MINDSPEAK

Will the Mujib year revitalise the ideals trapped in our constitution?

Anujit Saha | Published: 00:00, Dec 29,2019

 
 
Anujit Saha, Bangladesh, independence, liberation war, Sheikh Mujibur Rahman, neo-liberalism, public services of Bangladesh,

Residents from different areas of Dhaka turn up at WASA building at Karwan Bazar on April 23 in protest against the supply of low quality water. — New Age photo

After the independence, the nationalisation of public services promised a lot. With popularisation or liberal and neo-liberal ideas, many of those services have been privatised. But do the consumers get the benefit of such structural change? We need to academically approach what our founding ideals actually were to revitalise the spirit of 1971, writes Anujit Saha   

A NATION liberated by the sheer passion and power of the working class and general people had to have a structure that gave back to these people. Our country started with the promises of a socialist state with no disparity in terms of economic and racial foundations. Our constitution pledged that the high ideals of nationalism, socialism, democracy and secularism, which inspired our heroic people to dedicate themselves to, and our brave martyrs to sacrifice their lives in, the national liberation struggle, shall be the fundamental principles of the Constitution.

Further pledging is that it shall be a fundamental aim of the state to realise through the democratic process a socialist society, free from exploitation a society in which the rule of law, fundamental human rights and freedom, equality and justice, political, economic and social, will be secured for all citizens.

The inaugural government aimed to nationalise major sectors and put caps on private investments and ownership of wealth. The spirit and success of our liberation hinged on the sacrifices of those who felt they had nothing to lose. Principally, the nation now had to form a support system for the thousands of families left behind with no homes, families, and jobs.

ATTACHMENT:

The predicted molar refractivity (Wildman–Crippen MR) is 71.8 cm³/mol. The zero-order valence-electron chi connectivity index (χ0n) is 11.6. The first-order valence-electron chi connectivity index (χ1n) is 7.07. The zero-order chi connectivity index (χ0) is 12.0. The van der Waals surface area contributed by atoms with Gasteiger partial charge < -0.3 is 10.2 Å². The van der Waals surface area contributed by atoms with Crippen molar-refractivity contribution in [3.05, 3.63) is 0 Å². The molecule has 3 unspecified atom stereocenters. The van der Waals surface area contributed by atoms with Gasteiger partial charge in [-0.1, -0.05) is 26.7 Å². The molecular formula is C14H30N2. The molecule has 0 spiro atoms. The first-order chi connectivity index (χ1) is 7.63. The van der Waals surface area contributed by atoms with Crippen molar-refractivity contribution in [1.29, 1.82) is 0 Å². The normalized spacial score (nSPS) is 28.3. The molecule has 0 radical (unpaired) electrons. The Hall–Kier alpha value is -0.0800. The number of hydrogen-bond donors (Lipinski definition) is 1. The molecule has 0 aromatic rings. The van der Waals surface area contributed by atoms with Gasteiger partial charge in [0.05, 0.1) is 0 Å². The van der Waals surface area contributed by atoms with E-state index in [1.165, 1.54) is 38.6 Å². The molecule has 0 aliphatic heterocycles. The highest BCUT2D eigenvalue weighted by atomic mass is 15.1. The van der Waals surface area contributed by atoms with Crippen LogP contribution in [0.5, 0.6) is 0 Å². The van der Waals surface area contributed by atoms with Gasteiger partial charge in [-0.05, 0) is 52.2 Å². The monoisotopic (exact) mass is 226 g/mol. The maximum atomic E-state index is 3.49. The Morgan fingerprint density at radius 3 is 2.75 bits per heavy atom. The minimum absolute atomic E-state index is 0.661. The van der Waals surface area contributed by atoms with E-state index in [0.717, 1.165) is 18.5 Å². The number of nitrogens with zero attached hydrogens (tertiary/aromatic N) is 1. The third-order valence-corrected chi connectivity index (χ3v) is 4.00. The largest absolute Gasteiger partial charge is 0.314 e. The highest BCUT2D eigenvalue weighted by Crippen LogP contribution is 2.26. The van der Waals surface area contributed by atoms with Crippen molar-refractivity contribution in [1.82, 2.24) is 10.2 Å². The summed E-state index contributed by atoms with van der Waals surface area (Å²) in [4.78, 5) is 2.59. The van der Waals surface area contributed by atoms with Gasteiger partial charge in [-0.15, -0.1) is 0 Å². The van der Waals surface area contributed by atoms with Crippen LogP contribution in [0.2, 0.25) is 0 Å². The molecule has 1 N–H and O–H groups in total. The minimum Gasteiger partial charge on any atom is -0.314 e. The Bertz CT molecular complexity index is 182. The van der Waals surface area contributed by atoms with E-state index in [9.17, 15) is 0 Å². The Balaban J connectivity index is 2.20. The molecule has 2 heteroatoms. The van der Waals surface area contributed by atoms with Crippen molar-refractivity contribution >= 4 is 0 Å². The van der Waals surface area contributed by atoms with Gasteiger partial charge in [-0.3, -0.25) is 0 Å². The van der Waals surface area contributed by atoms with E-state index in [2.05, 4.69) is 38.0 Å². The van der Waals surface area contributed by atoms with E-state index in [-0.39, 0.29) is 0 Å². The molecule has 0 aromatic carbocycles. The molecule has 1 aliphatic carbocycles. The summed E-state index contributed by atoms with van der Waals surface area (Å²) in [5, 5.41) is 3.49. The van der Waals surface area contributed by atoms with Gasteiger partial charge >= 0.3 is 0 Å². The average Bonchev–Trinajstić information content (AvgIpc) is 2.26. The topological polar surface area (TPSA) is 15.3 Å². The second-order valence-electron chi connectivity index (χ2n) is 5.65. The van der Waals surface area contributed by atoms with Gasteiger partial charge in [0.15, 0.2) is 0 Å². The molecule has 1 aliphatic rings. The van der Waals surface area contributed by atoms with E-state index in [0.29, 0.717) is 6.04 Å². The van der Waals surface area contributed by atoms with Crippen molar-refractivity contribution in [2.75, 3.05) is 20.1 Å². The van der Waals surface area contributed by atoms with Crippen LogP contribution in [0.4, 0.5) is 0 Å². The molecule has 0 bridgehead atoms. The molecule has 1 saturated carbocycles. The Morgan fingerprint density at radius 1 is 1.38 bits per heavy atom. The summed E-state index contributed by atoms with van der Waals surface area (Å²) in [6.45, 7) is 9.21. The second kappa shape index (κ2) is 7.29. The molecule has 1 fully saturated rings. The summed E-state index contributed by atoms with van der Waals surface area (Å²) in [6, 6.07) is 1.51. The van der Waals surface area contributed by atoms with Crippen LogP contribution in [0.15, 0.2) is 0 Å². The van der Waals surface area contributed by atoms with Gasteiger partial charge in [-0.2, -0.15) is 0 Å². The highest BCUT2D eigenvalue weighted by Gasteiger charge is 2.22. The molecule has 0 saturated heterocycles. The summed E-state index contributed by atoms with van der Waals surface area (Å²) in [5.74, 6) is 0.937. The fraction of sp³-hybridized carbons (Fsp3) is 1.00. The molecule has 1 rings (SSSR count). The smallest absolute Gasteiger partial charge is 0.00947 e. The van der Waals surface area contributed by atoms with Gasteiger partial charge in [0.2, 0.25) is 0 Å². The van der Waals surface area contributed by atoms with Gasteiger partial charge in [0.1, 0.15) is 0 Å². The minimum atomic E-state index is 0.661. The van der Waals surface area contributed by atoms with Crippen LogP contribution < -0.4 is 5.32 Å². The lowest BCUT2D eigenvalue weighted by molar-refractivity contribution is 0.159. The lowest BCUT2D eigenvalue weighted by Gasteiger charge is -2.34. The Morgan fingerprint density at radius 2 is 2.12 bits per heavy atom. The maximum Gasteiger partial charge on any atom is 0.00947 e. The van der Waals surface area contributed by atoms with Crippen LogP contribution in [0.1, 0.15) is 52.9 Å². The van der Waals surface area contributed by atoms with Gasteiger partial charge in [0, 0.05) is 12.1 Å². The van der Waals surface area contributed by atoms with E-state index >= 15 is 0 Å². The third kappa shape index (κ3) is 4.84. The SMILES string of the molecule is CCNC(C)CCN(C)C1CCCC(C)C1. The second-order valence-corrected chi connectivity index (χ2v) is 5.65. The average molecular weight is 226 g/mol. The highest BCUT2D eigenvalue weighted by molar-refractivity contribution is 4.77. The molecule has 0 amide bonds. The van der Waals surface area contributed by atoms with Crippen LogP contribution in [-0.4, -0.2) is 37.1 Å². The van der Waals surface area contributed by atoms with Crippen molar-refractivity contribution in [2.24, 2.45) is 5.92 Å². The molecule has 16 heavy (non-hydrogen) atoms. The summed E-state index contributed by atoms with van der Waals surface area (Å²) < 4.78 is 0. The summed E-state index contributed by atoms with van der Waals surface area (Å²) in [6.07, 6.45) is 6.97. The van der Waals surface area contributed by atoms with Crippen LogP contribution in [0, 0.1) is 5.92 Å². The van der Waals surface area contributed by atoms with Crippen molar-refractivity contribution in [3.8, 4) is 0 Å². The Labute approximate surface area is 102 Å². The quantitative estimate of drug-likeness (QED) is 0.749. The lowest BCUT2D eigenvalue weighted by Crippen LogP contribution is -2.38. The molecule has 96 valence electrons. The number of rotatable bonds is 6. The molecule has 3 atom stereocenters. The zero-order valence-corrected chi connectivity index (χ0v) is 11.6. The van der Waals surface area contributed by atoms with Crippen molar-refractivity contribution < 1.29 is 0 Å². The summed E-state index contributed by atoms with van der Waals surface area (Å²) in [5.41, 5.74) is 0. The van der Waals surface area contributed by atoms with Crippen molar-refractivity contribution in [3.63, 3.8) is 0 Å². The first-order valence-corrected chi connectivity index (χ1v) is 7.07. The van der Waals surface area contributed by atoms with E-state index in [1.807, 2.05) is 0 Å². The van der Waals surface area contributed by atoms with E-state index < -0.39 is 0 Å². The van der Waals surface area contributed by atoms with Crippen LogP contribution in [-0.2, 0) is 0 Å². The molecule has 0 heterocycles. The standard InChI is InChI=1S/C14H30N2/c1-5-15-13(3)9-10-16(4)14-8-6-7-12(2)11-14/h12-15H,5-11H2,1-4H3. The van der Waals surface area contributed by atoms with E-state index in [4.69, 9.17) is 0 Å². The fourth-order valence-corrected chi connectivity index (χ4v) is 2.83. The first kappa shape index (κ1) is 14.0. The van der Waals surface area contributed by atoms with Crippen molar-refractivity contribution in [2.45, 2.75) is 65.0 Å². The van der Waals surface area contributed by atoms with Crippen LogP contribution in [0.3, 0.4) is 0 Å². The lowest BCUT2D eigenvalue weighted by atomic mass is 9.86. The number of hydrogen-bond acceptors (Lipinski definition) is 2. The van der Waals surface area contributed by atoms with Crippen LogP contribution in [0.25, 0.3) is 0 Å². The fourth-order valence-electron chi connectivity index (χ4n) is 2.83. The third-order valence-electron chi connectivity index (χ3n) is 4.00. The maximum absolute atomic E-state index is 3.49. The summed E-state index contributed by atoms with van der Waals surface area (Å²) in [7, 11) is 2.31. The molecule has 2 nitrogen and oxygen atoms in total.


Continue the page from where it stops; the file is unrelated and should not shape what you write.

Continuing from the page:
Sadly, the greed of the elitist part and military groups outweighed the efforts of the state to accommodate the most vulnerable people of the society. True, the nationalisation schemes were followed by inefficient running of the economic sectors and a disastrous famine, but it was mainly due to the blows our country had taken both during and before the war of 1971.

Given we lost around 30 lakh people to the war, and that a large part of the country was reduced to debris and heaps of dead bodies, our nation needed time to recover. We had lost a significant portion of our intelligentsia to the killings on the night of December 14 by a vengeful Pakistani regime.  Amidst the economic downfalls and famines, proponents of liberalisation pounced on the opportunity to establish the reach of neo-liberalism in this fertile Bengali delta with an ever growing population.

Flash forward to almost half a century, all pro-establishment political parties have accepted privatisation as one of its major policies. Privatisation of education, healthcare and industries are promised by these governments and are used as an indicator to show how conducive our economy is to foreign as well as domestic investments.  However, as a consumer, I feel the large gaping holes in the current functioning of all three sectors of our economy.

Take the group of people with largest significance and contribution to our land — the farmers. People dedicated to produce the staple crop of our country earn just enough to survive. The situation was so tragic during this year’s harvest that a field in Tangail was set in fire by a cultivator, who was frustrated by the fact that farming yielded them nothing but loses due to the high prices of production and low prices paid to them by the retailers. Given we are still largely an agrarian economy with the gift of widespread soil fertility, this example of market failure is the biggest indicator of how the economy only seems to favor those who have the capital and influence to set prices  and form syndicates.

This brings us to a far greater problem. The highlight of the year was the sudden hike in onion price from about TK 30 per kilogram to as high as TK 300 per kilogram within a few days. With investigations still going on, it is clear that the price hike was stimulated by syndicates who withheld the supply of onion and stimulated an increase in demand. With onions being an important addition to Bengali cuisine and diet, the impoverished were reminded how even the basic goods were now taking the form of luxury goods due to infiltration by illicit parties.

Looking into the services provided by the state, the prospects are not much better. The Water Supply and Sewage System was under the heat when civilians started to voice out against the horrific quality of the water supply. Traces of large amounts of antibiotics made the water unsafe for consumption even after filtration.